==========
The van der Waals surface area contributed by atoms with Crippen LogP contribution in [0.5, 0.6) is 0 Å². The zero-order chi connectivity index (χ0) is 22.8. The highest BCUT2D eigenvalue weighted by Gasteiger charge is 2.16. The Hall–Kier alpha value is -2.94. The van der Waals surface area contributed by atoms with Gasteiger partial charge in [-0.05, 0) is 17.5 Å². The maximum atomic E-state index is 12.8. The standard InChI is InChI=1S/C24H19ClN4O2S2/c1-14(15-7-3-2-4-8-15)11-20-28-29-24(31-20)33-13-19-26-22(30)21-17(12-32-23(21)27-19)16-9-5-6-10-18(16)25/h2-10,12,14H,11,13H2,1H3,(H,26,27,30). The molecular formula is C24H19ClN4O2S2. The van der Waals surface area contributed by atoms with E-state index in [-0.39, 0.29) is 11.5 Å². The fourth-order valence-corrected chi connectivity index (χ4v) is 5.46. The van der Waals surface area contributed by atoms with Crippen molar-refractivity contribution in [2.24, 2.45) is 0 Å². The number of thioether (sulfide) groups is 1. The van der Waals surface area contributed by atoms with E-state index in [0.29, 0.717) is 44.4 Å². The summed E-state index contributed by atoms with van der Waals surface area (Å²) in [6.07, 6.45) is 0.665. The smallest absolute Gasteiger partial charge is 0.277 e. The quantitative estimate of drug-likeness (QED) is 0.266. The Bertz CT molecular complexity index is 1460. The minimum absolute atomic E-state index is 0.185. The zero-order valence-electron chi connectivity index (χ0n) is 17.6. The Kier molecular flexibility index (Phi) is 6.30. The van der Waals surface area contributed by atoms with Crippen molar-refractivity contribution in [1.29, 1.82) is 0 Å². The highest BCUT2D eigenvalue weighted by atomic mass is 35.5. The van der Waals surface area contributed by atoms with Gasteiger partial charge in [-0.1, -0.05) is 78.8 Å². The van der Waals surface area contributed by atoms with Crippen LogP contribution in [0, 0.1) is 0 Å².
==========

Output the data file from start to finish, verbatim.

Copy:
The van der Waals surface area contributed by atoms with Crippen LogP contribution in [0.5, 0.6) is 0 Å². The zero-order chi connectivity index (χ0) is 22.8. The highest BCUT2D eigenvalue weighted by Gasteiger charge is 2.16. The Hall–Kier alpha value is -2.94. The van der Waals surface area contributed by atoms with Gasteiger partial charge in [-0.05, 0) is 17.5 Å². The maximum atomic E-state index is 12.8. The standard InChI is InChI=1S/C24H19ClN4O2S2/c1-14(15-7-3-2-4-8-15)11-20-28-29-24(31-20)33-13-19-26-22(30)21-17(12-32-23(21)27-19)16-9-5-6-10-18(16)25/h2-10,12,14H,11,13H2,1H3,(H,26,27,30). The molecular formula is C24H19ClN4O2S2. The van der Waals surface area contributed by atoms with E-state index in [-0.39, 0.29) is 11.5 Å². The fourth-order valence-corrected chi connectivity index (χ4v) is 5.46. The van der Waals surface area contributed by atoms with Crippen molar-refractivity contribution in [2.24, 2.45) is 0 Å². The number of thioether (sulfide) groups is 1. The van der Waals surface area contributed by atoms with E-state index in [0.29, 0.717) is 44.4 Å². The summed E-state index contributed by atoms with van der Waals surface area (Å²) in [6.07, 6.45) is 0.665. The smallest absolute Gasteiger partial charge is 0.277 e. The quantitative estimate of drug-likeness (QED) is 0.266. The Bertz CT molecular complexity index is 1460. The minimum absolute atomic E-state index is 0.185. The zero-order valence-electron chi connectivity index (χ0n) is 17.6. The Kier molecular flexibility index (Phi) is 6.30. The van der Waals surface area contributed by atoms with Crippen molar-refractivity contribution in [1.29, 1.82) is 0 Å². The highest BCUT2D eigenvalue weighted by atomic mass is 35.5. The van der Waals surface area contributed by atoms with Gasteiger partial charge in [-0.1, -0.05) is 78.8 Å². The van der Waals surface area contributed by atoms with Crippen LogP contribution in [0, 0.1) is 0 Å².